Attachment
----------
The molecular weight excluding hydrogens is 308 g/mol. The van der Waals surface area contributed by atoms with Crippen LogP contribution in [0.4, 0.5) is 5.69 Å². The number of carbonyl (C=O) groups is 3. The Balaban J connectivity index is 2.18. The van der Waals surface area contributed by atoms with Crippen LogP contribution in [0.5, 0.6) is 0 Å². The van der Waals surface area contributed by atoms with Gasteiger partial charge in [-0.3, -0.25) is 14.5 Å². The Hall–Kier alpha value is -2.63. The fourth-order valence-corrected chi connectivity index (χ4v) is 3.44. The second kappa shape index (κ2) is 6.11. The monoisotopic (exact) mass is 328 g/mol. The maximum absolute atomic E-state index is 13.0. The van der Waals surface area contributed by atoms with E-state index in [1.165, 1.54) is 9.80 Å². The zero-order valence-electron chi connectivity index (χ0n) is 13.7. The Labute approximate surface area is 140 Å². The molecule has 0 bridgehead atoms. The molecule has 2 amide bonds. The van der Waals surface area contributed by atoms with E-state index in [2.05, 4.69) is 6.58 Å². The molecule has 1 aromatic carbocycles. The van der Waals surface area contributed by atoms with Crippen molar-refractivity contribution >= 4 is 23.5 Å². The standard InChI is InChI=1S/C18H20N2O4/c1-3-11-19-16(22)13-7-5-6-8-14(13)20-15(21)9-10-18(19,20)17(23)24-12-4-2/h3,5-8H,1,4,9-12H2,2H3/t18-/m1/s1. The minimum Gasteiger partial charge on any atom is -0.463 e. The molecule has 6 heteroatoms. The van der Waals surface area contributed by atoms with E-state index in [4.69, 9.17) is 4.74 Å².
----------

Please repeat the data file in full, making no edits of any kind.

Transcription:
The molecular weight excluding hydrogens is 308 g/mol. The van der Waals surface area contributed by atoms with Crippen LogP contribution in [0.4, 0.5) is 5.69 Å². The number of carbonyl (C=O) groups is 3. The Balaban J connectivity index is 2.18. The van der Waals surface area contributed by atoms with Crippen LogP contribution in [0.5, 0.6) is 0 Å². The van der Waals surface area contributed by atoms with Gasteiger partial charge in [-0.3, -0.25) is 14.5 Å². The Hall–Kier alpha value is -2.63. The fourth-order valence-corrected chi connectivity index (χ4v) is 3.44. The second kappa shape index (κ2) is 6.11. The monoisotopic (exact) mass is 328 g/mol. The maximum absolute atomic E-state index is 13.0. The van der Waals surface area contributed by atoms with E-state index in [1.165, 1.54) is 9.80 Å². The zero-order valence-electron chi connectivity index (χ0n) is 13.7. The Labute approximate surface area is 140 Å². The molecule has 0 bridgehead atoms. The molecule has 2 amide bonds. The van der Waals surface area contributed by atoms with E-state index in [2.05, 4.69) is 6.58 Å². The molecule has 1 aromatic carbocycles. The van der Waals surface area contributed by atoms with Crippen molar-refractivity contribution >= 4 is 23.5 Å². The standard InChI is InChI=1S/C18H20N2O4/c1-3-11-19-16(22)13-7-5-6-8-14(13)20-15(21)9-10-18(19,20)17(23)24-12-4-2/h3,5-8H,1,4,9-12H2,2H3/t18-/m1/s1. The minimum Gasteiger partial charge on any atom is -0.463 e. The molecule has 6 heteroatoms. The van der Waals surface area contributed by atoms with E-state index in [4.69, 9.17) is 4.74 Å².